BioE Seminar: Genome-Wide Insights into the Efficiency of Cellular Reprogramming
Thursday, September 7, 2017
12:00 pm - 1:00 pm
Fitzpatrick Center Schiciano Auditorium Side B
Raluca Gordan - Assistant Professor, Department of Biostatistics and Bioinformatics, Duke University
Cellular transdifferentiation systems are increasingly being used in basic and translational research studies. Still, our understanding of transdifferentiation processes is limited. It is oftentimes unknown, at a genome-wide scale, how much transdifferentiated cells differ quantitatively from both the starting cells and the target cells. Focusing on transdifferentiation of primary human skin fibroblasts by forced expression of myogenic transcription factor MyoD, we performed quantitative analyses of gene expression and chromatin accessibility profiles of transdifferentiated cells compared to fibroblasts and myoblasts. In this system, we find that while many of the early muscle marker genes are reprogrammed, global gene expression and accessibility changes are still incomplete when compared to myoblasts. In addition, we find evidence of epigenetic memory in the transdifferentiated cells, with reminiscent features of fibroblasts being visible both in chromatin accessibility and gene expression. Quantitative analyses revealed a continuum of changes in chromatin accessibility induced by MyoD, and a strong correlation between chromatin-remodeling deficiencies and incomplete gene expression reprogramming. We identify potential explanations for the incomplete reprogramming at the chromatin level, and suggest ways to improve the process through additional regulatory factors and induced epigenetic changes. Our approach for analyzing, on a genome-wide scale, the efficiency of cellular transdifferentiation driven by a transcription factor master regulator can be applied to any transdifferentiation system, and we expect it to be particularly useful for studying systems with low conversion efficiency.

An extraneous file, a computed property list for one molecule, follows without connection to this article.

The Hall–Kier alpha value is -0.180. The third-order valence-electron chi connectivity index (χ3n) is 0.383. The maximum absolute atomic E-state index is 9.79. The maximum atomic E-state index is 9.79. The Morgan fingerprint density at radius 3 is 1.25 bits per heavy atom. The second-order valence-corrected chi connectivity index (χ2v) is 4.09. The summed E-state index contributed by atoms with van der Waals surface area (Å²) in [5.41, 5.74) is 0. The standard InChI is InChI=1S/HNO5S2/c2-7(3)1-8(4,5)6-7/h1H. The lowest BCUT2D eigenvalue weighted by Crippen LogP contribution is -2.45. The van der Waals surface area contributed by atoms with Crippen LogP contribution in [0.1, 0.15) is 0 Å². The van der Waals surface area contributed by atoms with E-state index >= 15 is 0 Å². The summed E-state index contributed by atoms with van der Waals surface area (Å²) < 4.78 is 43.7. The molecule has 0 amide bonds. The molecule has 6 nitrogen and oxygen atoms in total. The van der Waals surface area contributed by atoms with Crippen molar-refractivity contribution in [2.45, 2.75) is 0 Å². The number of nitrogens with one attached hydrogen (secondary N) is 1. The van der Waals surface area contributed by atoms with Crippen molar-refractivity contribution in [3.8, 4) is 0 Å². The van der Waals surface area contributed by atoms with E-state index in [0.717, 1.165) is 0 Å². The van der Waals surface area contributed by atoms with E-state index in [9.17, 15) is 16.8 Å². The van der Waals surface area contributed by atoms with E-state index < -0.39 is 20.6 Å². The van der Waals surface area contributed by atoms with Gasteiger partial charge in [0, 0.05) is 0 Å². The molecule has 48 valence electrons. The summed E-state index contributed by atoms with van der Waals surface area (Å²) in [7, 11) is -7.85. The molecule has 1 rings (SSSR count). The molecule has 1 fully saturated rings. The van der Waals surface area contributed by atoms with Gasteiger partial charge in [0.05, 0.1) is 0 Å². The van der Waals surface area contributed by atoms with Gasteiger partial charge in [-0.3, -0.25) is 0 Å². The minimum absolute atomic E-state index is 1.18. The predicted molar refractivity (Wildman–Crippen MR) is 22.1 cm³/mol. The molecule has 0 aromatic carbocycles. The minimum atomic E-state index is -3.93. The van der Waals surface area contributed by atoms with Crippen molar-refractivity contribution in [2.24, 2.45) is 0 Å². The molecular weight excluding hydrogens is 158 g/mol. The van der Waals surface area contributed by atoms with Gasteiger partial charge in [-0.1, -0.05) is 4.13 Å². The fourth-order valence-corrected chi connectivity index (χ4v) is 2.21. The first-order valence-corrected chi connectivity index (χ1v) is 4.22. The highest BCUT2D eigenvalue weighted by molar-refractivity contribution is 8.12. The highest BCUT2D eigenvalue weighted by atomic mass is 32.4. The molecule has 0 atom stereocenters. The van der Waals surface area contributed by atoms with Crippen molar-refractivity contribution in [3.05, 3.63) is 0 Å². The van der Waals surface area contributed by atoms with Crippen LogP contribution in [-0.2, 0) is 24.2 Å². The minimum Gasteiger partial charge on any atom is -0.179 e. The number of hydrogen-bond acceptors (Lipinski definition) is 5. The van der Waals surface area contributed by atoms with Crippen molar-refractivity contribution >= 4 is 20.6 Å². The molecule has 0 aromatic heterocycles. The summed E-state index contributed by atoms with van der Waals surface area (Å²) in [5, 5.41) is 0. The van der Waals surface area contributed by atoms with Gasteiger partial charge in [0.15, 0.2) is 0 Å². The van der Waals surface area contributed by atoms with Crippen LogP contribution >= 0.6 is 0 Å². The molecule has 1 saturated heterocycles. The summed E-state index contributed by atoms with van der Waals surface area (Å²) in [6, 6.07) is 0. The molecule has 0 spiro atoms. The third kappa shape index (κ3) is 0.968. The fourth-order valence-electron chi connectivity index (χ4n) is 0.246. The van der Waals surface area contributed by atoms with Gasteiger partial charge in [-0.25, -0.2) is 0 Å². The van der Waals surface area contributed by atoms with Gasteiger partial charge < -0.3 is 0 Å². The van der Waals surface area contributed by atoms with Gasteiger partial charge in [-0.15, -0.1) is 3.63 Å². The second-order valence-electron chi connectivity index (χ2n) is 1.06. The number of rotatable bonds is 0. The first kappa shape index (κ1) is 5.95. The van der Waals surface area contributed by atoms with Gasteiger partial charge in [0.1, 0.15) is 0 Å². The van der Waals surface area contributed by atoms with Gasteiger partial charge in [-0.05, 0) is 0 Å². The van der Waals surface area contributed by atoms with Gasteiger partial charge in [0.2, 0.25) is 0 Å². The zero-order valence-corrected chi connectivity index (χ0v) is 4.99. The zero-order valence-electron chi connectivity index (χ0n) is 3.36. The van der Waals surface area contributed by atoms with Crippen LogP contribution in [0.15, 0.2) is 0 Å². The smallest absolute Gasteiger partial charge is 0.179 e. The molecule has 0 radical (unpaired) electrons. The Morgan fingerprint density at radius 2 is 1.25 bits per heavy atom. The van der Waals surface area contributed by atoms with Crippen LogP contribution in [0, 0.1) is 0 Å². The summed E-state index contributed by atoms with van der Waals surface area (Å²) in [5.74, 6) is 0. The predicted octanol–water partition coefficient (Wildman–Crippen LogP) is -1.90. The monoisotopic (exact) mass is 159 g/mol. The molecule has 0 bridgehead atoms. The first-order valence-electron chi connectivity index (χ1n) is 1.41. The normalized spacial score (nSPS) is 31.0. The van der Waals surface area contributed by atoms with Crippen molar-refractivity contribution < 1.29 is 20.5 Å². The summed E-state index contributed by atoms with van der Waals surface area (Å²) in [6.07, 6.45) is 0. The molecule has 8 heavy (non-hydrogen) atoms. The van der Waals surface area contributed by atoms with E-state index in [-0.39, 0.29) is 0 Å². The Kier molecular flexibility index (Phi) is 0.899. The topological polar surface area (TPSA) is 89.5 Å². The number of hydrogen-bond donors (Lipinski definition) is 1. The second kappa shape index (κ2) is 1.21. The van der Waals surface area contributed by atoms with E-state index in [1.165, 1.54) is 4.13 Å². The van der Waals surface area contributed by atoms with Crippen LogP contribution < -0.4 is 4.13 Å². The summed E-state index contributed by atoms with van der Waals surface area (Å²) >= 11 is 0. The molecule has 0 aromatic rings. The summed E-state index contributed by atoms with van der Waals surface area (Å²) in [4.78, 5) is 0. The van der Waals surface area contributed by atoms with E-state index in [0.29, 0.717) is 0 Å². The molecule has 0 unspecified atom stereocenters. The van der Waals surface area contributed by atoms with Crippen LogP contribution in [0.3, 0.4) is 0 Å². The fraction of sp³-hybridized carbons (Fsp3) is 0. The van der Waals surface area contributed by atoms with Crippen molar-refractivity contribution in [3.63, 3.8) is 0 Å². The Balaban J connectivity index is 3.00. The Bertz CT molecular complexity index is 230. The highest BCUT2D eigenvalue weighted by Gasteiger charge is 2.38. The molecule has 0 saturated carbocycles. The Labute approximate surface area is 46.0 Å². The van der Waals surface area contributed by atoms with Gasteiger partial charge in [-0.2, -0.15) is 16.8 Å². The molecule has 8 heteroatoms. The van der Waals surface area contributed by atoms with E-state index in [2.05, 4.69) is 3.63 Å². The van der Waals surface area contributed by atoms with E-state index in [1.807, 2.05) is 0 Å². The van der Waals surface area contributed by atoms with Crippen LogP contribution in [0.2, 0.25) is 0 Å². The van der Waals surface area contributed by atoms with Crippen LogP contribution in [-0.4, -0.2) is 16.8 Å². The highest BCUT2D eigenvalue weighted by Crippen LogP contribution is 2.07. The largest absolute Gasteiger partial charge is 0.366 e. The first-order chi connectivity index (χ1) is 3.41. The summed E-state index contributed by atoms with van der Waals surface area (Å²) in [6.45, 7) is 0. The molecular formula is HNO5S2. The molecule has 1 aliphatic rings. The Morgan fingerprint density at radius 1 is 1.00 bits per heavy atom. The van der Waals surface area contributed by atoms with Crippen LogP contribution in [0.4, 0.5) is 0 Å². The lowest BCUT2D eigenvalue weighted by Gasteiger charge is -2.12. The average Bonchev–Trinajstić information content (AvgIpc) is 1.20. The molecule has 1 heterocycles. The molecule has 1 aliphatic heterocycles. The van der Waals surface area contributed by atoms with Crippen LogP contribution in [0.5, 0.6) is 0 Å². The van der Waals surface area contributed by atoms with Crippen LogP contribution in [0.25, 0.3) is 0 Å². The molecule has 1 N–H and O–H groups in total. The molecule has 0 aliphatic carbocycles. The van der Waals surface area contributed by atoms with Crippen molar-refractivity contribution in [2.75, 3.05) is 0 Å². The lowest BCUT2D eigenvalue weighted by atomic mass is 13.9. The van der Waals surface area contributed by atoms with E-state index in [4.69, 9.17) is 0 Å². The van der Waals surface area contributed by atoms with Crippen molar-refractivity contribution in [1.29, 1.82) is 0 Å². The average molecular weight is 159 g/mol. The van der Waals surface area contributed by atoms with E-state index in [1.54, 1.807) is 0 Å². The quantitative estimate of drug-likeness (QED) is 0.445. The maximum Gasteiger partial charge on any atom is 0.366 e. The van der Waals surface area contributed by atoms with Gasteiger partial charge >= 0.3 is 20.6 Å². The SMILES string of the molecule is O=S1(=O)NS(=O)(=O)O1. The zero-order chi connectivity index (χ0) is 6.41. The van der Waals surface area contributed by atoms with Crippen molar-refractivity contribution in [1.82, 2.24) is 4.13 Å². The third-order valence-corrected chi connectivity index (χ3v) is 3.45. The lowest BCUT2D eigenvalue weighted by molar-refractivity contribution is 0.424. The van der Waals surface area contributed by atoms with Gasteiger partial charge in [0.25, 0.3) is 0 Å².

Raluca Gordan is an assistant professor at Duke University, with primary appointments in Biostatistics & Bioinformatics and Computer Science. Her primary research interests are in regulatory genomics. Her laboratory, located in the Duke Center for Genomic and Computational Biology, develops computational methods and high-throughput experimental techniques to quantitatively characterize protein-DNA interactions and their role in gene regulation. Raluca began her career as a computer scientist and received her B.S. in computer science from University of Iasi, Romania. Her Ph.D. work, in the Computer Science department at Duke, focused on applications of machine learning techniques to problems in computational regulatory genomics. In 2009, Raluca started a postdoctoral fellowship at the Harvard Medical School, where she gained experimental skills as she continued her work on deciphering protein-DNA recognition mechanisms. Raluca joined Duke as an assistant professor in 2011.